May 2, 2009
In January I wrote about my Kitchen Resolutions for the New Year. One of the items on the list was to branch out and try some of the recipes or techniques I’ve been meaning to get around to. One of those recipes was Jim Lahey’s No-Knead Bread.
There are a thousand blog entries that you can read about this recipe. But I just couldn’t resist because I’m beaming with pride. I’m the last food blogger on earth to write about No-Knead Bread, and that, my friends, is because I was scared of it. I’ve never made bread. Knead or otherwise. I’ve never made anything with yeast, in fact, and the whole thing seemed very nerve-wracking. What with the shaggy dough — what is shaggy dough? — and the rising and the resting.
Last weekend was beautiful in Toronto, 25 degrees at least, so I of course thought this was the perfect weekend to try my hand at a loaf of bread. I think I kind of over-mixed it and I used whole wheat flour because that was all I had and it turned out okay. It was pretty dense, but it was still the perfect carrier for a runny egg, a turkey sandwich and lots of plain old salted butter.
If you’re new to bread like I was, I highly recommend taking a few minutes to watch this video from the New York Times with Jim Lahey and Mark Bittman. It really helped to clarify what “fold it over on itself” meant.
Makes one loaf
3 cups all-purpose or bread flour, more for dusting
¼ teaspoon instant yeast
1¼ teaspoons salt
1 5/8 cups water
Cornmeal or wheat bran as needed
1. In a large bowl combine flour, yeast and salt. Add 1 5/8 cups water, and stir until blended; dough will be shaggy and sticky. Cover bowl with plastic wrap. Let dough rest at least 12 hours, preferably about 18.
2. Dough is ready when its surface is dotted with bubbles. Lightly flour a work surface and place dough on it; sprinkle it with a little more flour and fold it over on itself once or twice. Cover loosely with plastic wrap and let rest about 15 minutes.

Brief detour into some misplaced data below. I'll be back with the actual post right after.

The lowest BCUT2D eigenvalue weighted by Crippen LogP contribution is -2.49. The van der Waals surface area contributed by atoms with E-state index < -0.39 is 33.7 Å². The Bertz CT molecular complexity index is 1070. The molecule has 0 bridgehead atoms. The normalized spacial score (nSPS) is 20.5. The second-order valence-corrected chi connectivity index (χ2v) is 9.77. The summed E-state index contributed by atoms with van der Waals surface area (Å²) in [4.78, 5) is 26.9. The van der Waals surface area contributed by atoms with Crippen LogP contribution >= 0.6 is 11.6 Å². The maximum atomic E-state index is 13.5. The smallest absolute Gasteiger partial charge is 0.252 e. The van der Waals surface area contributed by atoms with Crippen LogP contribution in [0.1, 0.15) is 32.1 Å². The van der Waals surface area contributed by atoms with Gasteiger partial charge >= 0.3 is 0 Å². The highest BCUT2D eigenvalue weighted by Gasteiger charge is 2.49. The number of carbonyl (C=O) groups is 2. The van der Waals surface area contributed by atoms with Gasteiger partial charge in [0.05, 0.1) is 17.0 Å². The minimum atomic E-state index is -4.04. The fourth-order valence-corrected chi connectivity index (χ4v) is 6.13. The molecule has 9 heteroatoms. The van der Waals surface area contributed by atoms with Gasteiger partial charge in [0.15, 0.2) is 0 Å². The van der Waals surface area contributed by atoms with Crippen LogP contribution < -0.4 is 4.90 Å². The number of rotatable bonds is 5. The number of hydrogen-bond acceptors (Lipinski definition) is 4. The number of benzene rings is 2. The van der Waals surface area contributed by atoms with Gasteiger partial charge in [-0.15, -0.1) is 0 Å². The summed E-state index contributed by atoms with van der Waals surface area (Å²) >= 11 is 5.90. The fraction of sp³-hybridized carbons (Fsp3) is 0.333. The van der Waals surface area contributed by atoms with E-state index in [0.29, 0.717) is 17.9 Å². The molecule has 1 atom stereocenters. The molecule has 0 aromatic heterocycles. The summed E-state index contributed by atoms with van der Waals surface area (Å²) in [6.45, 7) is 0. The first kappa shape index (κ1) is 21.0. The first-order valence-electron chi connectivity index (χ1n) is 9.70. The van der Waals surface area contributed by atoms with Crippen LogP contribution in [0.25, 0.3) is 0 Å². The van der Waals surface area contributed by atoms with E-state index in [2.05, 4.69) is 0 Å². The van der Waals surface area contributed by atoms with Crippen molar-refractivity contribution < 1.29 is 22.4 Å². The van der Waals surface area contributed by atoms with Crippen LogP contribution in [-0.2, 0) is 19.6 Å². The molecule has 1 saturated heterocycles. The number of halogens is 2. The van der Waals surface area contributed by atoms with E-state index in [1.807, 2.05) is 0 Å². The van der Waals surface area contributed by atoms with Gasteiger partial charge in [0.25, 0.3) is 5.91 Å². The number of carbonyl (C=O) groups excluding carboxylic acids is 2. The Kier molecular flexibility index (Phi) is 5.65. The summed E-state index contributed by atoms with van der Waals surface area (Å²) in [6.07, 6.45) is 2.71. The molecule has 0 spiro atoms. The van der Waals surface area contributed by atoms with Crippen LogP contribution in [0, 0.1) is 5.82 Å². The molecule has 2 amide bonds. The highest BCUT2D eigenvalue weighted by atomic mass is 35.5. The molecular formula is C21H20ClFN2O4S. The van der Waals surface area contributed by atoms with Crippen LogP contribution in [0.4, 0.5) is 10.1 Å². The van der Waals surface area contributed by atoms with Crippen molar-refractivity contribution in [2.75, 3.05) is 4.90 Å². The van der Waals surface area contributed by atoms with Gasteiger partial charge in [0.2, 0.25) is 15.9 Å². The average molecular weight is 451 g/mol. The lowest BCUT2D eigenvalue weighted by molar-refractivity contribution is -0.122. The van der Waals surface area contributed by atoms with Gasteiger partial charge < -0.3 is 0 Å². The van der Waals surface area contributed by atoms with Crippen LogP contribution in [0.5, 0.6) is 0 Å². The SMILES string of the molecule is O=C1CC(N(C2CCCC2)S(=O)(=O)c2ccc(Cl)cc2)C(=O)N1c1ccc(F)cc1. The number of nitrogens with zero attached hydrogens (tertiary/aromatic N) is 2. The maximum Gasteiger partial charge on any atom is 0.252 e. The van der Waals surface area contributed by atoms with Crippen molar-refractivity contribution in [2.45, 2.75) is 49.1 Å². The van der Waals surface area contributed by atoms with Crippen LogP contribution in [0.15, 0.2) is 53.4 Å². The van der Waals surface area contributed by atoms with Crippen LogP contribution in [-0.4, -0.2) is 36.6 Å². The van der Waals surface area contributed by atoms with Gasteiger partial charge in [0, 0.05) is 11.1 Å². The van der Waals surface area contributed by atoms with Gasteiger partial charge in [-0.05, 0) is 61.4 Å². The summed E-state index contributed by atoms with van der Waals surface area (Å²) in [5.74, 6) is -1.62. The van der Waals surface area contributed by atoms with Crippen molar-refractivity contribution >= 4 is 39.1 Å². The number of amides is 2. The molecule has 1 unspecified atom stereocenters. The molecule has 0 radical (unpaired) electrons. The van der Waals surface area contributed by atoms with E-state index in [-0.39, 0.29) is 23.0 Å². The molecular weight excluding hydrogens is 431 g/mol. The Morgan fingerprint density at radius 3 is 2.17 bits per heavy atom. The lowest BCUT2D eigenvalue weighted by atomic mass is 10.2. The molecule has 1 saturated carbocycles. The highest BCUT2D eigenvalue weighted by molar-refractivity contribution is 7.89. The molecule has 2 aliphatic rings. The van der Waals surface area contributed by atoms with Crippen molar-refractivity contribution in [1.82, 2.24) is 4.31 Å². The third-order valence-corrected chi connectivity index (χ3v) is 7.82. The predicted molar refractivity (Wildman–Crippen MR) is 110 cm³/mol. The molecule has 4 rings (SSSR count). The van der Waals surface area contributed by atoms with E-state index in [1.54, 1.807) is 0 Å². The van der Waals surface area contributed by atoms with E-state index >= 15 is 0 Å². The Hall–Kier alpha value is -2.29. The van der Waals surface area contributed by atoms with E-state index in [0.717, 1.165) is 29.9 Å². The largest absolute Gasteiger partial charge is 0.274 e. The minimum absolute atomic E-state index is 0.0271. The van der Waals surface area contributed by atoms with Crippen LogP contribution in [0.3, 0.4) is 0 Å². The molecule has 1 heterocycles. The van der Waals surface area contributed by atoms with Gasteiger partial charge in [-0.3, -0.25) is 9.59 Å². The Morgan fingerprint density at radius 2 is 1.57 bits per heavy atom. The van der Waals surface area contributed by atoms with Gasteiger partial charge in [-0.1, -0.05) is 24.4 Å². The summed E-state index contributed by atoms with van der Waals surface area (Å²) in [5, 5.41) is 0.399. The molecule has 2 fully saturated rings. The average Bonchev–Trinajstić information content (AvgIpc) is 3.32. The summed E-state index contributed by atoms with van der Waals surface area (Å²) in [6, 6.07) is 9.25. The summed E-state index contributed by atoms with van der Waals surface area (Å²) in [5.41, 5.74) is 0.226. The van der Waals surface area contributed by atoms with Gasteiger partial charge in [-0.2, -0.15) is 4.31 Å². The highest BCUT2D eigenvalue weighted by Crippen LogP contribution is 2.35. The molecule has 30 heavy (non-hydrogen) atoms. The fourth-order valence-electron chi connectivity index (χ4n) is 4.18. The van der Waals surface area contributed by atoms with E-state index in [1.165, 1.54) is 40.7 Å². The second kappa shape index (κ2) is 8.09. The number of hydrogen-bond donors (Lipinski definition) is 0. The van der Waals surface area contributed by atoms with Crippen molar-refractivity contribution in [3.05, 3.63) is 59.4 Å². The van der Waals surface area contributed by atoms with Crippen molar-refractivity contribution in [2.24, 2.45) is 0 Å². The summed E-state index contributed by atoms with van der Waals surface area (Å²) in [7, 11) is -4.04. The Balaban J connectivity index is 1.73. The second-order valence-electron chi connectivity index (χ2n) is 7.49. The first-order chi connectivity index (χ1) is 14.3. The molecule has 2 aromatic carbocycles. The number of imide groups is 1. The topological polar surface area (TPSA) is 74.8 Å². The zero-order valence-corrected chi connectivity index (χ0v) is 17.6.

3. Using just enough flour to keep dough from sticking to work surface or to your fingers, gently and quickly shape dough into a ball. Generously coat a cotton towel (not terry cloth) with flour, wheat bran or cornmeal; put dough seam side down on towel and dust with more flour, bran or cornmeal. Cover with another cotton towel and let rise for about 2 hours. When it is ready, dough will be more than double in size and will not readily spring back when poked with a finger.
4. At least a half-hour before dough is ready, heat oven to 450 degrees. Put a 6- to 8-quart heavy covered pot (cast iron, enamel, Pyrex or ceramic) in oven as it heats. When dough is ready, carefully remove pot from oven. Slide your hand under towel and turn dough over into pot, seam side up; it may look like a mess, but that is O.K. Shake pan once or twice if dough is unevenly distributed; it will straighten out as it bakes. Cover with lid and bake 30 minutes, then remove lid and bake another 15 to 30 minutes, until loaf is beautifully browned. Cool on a rack.